How to Spot AI-Generated Art, According to Artists
How long will the naked eye be able to spot the difference between images made by generative artificial intelligence and art created by humans? Ari Melenciano, an artist who works at Google’s Creative Lab, squints at her computer screen during our Zoom chat and scans artwork created with generative AI. “I mean, I can barely tell the difference now,” she says.
The public release of AI art tools, like Midjourney and DALL-E 2, has ignited contentious debates among artists, designers, and art fans alike. Many are critical of the fact that the technology’s rapid progress was fueled by scraping the internet for publicly posted art and imagery, without credit or compensation to the artists who had their work stolen. “I think the current model of AI art generators is unethical, because of how they collected their data—against the knowledge of, basically, everybody involved,” says Jared Krichevsky, a concept artist who designed the memeable AI-bot for the M3GAN movie.
Several artists continue to express anger about their original craftsmanship powering AI generators without informed consent. “Their works are being inputted into a machine against their will,” says Krichevsky. “This machine is specifically designed to replace us.” Companies behind AI generators will soon be in court to defend against claims of copyright infringement.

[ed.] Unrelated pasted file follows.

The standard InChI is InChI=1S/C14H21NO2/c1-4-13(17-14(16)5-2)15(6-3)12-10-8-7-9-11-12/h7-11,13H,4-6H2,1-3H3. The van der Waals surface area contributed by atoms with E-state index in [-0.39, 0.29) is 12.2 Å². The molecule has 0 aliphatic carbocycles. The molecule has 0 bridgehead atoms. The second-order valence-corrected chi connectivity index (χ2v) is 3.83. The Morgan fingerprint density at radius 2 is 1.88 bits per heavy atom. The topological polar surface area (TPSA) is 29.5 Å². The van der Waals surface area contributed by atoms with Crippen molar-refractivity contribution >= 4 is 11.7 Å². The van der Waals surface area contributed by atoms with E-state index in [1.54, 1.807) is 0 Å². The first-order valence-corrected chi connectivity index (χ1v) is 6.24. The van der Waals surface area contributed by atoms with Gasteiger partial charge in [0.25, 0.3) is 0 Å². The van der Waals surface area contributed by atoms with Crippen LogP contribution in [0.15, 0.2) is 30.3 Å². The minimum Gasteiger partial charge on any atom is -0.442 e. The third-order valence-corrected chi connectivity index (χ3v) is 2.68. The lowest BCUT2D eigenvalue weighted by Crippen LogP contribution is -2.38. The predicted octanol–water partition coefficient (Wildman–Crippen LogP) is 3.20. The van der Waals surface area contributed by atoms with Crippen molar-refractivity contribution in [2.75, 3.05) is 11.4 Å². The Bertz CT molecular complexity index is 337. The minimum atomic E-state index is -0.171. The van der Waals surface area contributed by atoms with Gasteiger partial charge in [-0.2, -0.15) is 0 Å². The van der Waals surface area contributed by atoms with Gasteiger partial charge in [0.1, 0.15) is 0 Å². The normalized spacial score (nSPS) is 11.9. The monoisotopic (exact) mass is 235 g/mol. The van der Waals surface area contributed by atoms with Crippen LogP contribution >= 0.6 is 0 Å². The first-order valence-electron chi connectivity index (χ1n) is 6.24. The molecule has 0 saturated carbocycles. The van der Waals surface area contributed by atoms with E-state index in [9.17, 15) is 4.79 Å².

Despite the legal challenges, widespread use of AI art tools continues to cause confusion. When one digital artist recently posted their work on Reddit, they were accused by an r/Art moderator of posting an image generated with AI assistance. Is it still possible to tell, either way, at just a glance? “For the average person, I feel there isn’t that much time left before they won’t be able to tell the difference,” says Ellie Pritts, an artist who embraces multiple forms of generative AI in their artwork.
People often joke online that you can’t look too closely at the hands in AI art, or you’ll discover bizarre finger configurations. “The eyes can be a little bit funky as well,” says Logan Preshaw, a concept artist who denounces the use of current AI tools. He says, “Maybe they’re just kind of dead and staring out into nowhere, or they have strange structures.” Logan doesn’t expect the small cues an average viewer can use for AI art identification to stick around very long either. Multiple artists we interviewed agreed that such telltale signs will become less evident as the technology progresses, and the developers behind those tools adjust them to address common complaints like dead eyes and too many fingers.
Dan Eder, a 3D character artist, thinks viewers should consider the overall design of a piece when trying to spot an AI image. “Let’s say it was a ‘fantasy warrior armor’ type of situation. At a glance, the artwork looks beautiful and highly detailed, but a lot of the time there’s no logic behind it,” he says. “When a concept artist creates armor for a character, there are things you have to take into account: functionality, limb placement, how much is that going to stretch.”